Imagine the Geico gecko pops up on your TV, interrupting a show.
He looks at you and says, “Hey can we talk for a minute? Lately, I’ve noticed you keep using the wrong car insurance. It’s bugging me. Can you please stop? I’m sorry. It’s like super annoying when you use the wrong car insurance. Get the right one ok? Thanks in advance!”
We’ve all known someone who refused to change. They engaged in the same frustrating behavior, over and over again, no matter how many times you asked them to stop. …
On May 4, 1886, an unidentified man ignited a stick of dynamite. He was somewhere in the middle of a crowd in Haymarket Square, Chicago. The incident, which took several lives, became known as the Haymarket Massacre.
A century later, psychologist Daniel Gilbert drew on the incident in the introduction to his book Stumbling on Happiness. In the book, Gilbert tells the story of the Haymarket Martyr — an innocent man who was falsely charged and executed for causing the explosion.
I have a theory about procrastination. I blame cavemen. You can learn more about that theory here. Long story short: if you struggle with a short attention span, procrastination, overwhelm, or distraction, this one is for you.
I’ll admit I wasn’t always a productive person. I couldn’t keep up with all the phone calls and paperwork and gym memberships that come with proper adulting. But that’s why I’m so pumped about the Strongweek Method. It made me a productivity machine.
I’m so excited about this one I’m not even putting it through Grammarly. (So pardon the typos.)
Step 1: A…
Before he wrote A Hitchhiker’s Guide to the Galaxy, Douglass Adams cleaned chicken sheds. It was not a glamorous way to make an income. But that’s the kind of job you get when you are a procrastinator.
Douglas Adams was such a procrastinator that a publisher locked him in a hotel room. The publisher gave him a typewriter and placed a supervisor in the room next door. It was all to make sure he met his deadlines.
But “I love deadlines!” He complained, “I like the whooshing sound they make as they go by.”
What Adams’s publisher knew was that…
I used to have a coworker with a giant whiteboard on his desk. Across the top, he’d scrawled,
“Top 5 Things This Week.”
Every Monday, he’d write down the five things he needed to get done that week. As he got them done, he’d draw a line through them in red erasable marker. Every Friday, he’d wipe the whiteboard clean — ready for a new Monday.
As my career progressed, prioritizing tasks became a fundamental part of my job. I kept thinking back to that whiteboard. …
Marketers spend hours workshopping titles. We A/B test email subject lines. We run blog titles through keywords tools. We show website hero messages to focus groups.
Then we look at that all-important button right beneath it all — the button we need our audience to click — slap “learn more” on it, and call it a day.
In marketing, we have an expression: no one buys a drill . They buy the hole the drill makes. Everyone should own a good drill, but unless you work in construction, you’ve never wanted to “learn more” about one.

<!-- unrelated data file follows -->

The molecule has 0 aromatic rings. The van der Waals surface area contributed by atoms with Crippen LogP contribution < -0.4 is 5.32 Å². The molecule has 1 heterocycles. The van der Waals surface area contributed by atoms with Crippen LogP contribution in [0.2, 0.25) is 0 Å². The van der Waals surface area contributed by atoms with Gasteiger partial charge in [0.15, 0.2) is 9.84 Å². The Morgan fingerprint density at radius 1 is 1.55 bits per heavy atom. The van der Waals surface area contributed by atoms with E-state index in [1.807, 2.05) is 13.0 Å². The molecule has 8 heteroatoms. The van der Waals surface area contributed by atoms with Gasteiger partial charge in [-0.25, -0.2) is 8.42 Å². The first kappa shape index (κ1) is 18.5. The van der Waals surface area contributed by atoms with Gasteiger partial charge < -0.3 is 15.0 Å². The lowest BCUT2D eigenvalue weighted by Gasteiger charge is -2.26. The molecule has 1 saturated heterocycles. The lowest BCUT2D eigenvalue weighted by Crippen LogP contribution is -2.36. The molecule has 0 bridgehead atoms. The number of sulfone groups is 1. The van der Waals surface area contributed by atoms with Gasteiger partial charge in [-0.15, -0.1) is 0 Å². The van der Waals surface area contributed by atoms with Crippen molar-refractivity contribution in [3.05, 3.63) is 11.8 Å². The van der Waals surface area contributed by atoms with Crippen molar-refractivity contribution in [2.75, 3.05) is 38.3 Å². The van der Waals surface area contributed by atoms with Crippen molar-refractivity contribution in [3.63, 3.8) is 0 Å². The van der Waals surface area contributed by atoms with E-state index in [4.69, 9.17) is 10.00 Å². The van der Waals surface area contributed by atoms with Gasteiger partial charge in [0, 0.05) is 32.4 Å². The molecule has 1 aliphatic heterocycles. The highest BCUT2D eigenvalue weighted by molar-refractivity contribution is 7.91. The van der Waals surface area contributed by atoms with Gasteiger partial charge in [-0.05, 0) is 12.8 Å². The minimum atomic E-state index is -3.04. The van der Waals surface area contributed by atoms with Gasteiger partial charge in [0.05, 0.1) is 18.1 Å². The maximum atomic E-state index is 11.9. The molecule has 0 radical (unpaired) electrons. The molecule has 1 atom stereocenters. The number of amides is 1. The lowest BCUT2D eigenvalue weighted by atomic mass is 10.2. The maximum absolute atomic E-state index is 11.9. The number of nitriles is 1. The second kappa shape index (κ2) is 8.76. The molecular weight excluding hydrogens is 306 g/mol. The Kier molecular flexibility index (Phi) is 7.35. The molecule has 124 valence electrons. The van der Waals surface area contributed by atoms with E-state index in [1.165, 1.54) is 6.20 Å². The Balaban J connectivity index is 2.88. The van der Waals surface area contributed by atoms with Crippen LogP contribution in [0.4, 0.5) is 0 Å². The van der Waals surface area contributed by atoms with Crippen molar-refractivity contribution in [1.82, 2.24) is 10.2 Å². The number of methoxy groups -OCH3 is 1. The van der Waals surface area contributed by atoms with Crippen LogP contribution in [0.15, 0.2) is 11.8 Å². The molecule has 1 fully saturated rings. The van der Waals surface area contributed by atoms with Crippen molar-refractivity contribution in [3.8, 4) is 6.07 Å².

Let’s say you’re looking…
At Strongweek, we usually focus on mobile apps. But the Strongweek Method works in #bujo too!
In fact, the Strongweek Method is ideal for bullet journals. Since Strongweek doesn’t rely on dates, times, and notifications, you get 9 perfect pages to make your own.
So how does it work?
Usually, when you make a To-Do List, you write down all the tasks you need to get done. You add dates, or you leave them in a long list. It might look nice, but it’s stressful having all those tasks to do.
The Strongweek Method organizes tasks by due-time-period instead. You…
There’s something urgent you’ve got to do next. There’s something your boss wants from you. There’s something you need from a coworker. You promised your significant other you’d get some chores done.
You can’t do it all at once. You need to prioritize.
You read a blog post about urgent vs. important tasks. It’s a great concept, but it doesn’t help when so many things are important and urgent. A Google search turns up something called a “priority matrix,” but you don’t want to spend 20 minutes a day bucketing tasks into “now” or “later.” You need to know:
There are a football and a UC Berkley baseball cap on top of a row of lockers behind Ben Foster. When he gestures at them, his right wrist comes into view on my laptop screen.
I lean closer. Ben is something of a Silicon Valley product management guru, so he has a direct line to all the coolest tech products. He’s running a unique Product Academy, helping DC area entrepreneurs transition their companies from Service- to Product-driven during the pandemic. That’s why he’s agreed to a hatchpad interview to help promote the program.
Jenny was our first remote hire at hatch I.T.
She interviewed at our Northern Virginia headquarters and planned to move to our newest branch in Durham, North Carolina. Then the pandemic hit, and she found herself trapped in New York City. Our new Durham office was on hold.
Jenny’s experience wasn’t unique. Across America, employees began working from home, and many companies questioned the need to go back to full-time office work at all. Suddenly, benefits like company-sponsored gym memberships didn’t make much sense.
Jenny was the first to ask: why was the company paying for gym memberships we could…
I interview startup gurus and recently founded my own business, Wrenworks — helping startups launch MVPs.